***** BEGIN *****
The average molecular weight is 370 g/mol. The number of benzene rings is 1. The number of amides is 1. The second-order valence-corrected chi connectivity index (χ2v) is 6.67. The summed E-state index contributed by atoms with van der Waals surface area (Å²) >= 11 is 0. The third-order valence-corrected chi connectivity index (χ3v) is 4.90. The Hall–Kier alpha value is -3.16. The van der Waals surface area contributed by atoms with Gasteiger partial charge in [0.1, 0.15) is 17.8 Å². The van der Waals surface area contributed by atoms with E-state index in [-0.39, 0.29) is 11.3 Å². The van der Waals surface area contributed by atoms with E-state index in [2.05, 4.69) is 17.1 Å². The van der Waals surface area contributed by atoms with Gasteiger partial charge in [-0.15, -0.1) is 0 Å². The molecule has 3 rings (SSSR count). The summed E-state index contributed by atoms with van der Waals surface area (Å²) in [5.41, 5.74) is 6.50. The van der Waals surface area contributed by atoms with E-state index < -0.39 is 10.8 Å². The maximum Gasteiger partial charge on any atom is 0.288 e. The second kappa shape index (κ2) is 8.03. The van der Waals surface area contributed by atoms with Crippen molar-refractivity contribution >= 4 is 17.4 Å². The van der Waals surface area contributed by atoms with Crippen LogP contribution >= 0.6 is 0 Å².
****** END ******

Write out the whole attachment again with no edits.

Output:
The average molecular weight is 370 g/mol. The number of benzene rings is 1. The number of amides is 1. The second-order valence-corrected chi connectivity index (χ2v) is 6.67. The summed E-state index contributed by atoms with van der Waals surface area (Å²) >= 11 is 0. The third-order valence-corrected chi connectivity index (χ3v) is 4.90. The Hall–Kier alpha value is -3.16. The van der Waals surface area contributed by atoms with Gasteiger partial charge in [0.1, 0.15) is 17.8 Å². The van der Waals surface area contributed by atoms with E-state index in [-0.39, 0.29) is 11.3 Å². The van der Waals surface area contributed by atoms with E-state index in [2.05, 4.69) is 17.1 Å². The van der Waals surface area contributed by atoms with Gasteiger partial charge in [-0.15, -0.1) is 0 Å². The molecule has 3 rings (SSSR count). The summed E-state index contributed by atoms with van der Waals surface area (Å²) in [5.41, 5.74) is 6.50. The van der Waals surface area contributed by atoms with E-state index < -0.39 is 10.8 Å². The maximum Gasteiger partial charge on any atom is 0.288 e. The second kappa shape index (κ2) is 8.03. The van der Waals surface area contributed by atoms with Crippen molar-refractivity contribution >= 4 is 17.4 Å². The van der Waals surface area contributed by atoms with Crippen LogP contribution >= 0.6 is 0 Å².